What is the Financial Industry So Afraid Of?

Lew Prince

By Lew Prince

I’ve owned a small business in St. Louis for 31 years. Like most of my customers and my 26 employees, I watched as greedy hedge funds, irresponsible investment banks and unscrupulous mortgage companies decimated our savings, investments and pension funds, and nearly drove our country into another Great Depression. Now those same hedge funds, investment banks and mortgage companies are spending more than $1.4 million dollars a day (that’s right – a day) to scuttle financial reform legislation in the U.S. Senate.

What’s the financial industry so afraid of?


Well, there’s the Consumer Financial Protection Agency (CFPA), which passed the U.S. House of Representatives but is under siege in the Senate. The CFPA would make sure banks, mortgage companies, payday lenders and car dealers lay out loan terms in plain language so individuals, families and businesses will know what they’re getting into when they borrow money. It would set clear ground rules for loans, protecting Americans from the kinds of sleazy deals that cost so many people their homes and livelihoods in the wake of the recent Wall Street collapse. And it would actually reduce government bureaucracy by streamlining and combining all federal consumer loan regulations under one roof.

The financial meltdown has shown us how greedy and unscrupulous operators can disrupt the flow of credit and bring our economy to its knees. A consumer protection agency would protect my customers, my business and the economy, keeping responsible lenders from having to compete with sleazy credit hustlers. Common-sense regulation will free money to flow to responsible borrowers, protect the value of our savings and pension funds and direct our nation’s financial resources toward job creation and the return of our national prosperity. That’s why I joined with hundreds of business owners around the country in signing a Business for Shared Prosperity statement in support of a strong, independent Consumer Financial Protection Agency.

The financial industry lobbyists want the senators they’ve been wining and dining to keep loan regulation in the hands of the same banking regulators that let money-crazed investment bankers nearly destroy our economy. Does that make sense to you?

Another provision that has the financial lobbyists up in arms would bring derivatives trading out of the shadows and into a regulated, transparent exchange. Reckless derivatives gambling led to catastrophe, and will again without tough new regulation.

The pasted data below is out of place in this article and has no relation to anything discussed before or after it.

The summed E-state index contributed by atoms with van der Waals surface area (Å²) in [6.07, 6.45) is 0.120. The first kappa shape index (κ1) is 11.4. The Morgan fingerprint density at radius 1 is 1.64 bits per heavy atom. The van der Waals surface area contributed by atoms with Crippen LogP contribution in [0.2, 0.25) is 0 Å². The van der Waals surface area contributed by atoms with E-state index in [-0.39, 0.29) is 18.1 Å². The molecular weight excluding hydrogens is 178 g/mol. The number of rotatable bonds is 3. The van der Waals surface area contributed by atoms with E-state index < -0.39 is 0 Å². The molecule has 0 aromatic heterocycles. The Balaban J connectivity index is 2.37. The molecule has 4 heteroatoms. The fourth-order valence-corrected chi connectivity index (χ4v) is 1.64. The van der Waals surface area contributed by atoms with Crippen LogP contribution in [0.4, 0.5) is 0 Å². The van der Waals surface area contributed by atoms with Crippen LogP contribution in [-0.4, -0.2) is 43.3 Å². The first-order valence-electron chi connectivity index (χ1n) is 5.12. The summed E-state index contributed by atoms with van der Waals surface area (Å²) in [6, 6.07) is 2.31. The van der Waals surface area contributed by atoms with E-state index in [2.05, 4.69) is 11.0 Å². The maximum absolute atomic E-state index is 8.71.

Another financial reform provision that should be strengthened — not weakened — is the language separating risky investments and commercial banking. Banks should not be able to keep gambling for their own profits and executive bonuses while also benefiting from the Federal Deposit Insurance Corp. (FDIC) and subsidies, like access to the Federal Reserve discount window.

We need to get banks out of the Casino Economy and back into the business of lending to America’s true wealth creators: working people and small businesses. That’s how to get real economic growth.

Wall Street lobbyists succeeded this week in defeating the Brown-Kaufman amendment, which would have capped the size and leverage of our largest banks so they could be wound down when they fail without sinking the economy. They also succeeded in stripping a dissolution fund for investment banks from the legislation, which would have worked like the FDIC bank-paid resolution fund that protects depositors when a bank fails.

Taxpayers were stuck with cleanup costs for the financial crisis. Banks, not taxpayers, need to pay for future crises. Maybe I’m crazy, but it only seemed fair for us to ask them to take money out of their bonus pot to pay their insurance premiums.

Congress could redeem itself by supporting a permanent bank tax to offset the direct and indirect costs of the financial meltdown and discourage the kind of risk-taking that tanked the economy. This is no radical idea. The International Monetary Fund supports it.

Strong financial reform will help small-business owners by providing the kind of stable financial environment in which small businesses can thrive.

Politicians love to point out that most new jobs are created by small business. Senators should listen to the business owners who know the difference between gambling and investment, who didn’t wreck the economy and who want real reform to prevent a repeat.

Prince is managing partner of Vintage Vinyl Inc. in St. Louis.

Copyright (C) 2010 by the American Forum. 5/10.

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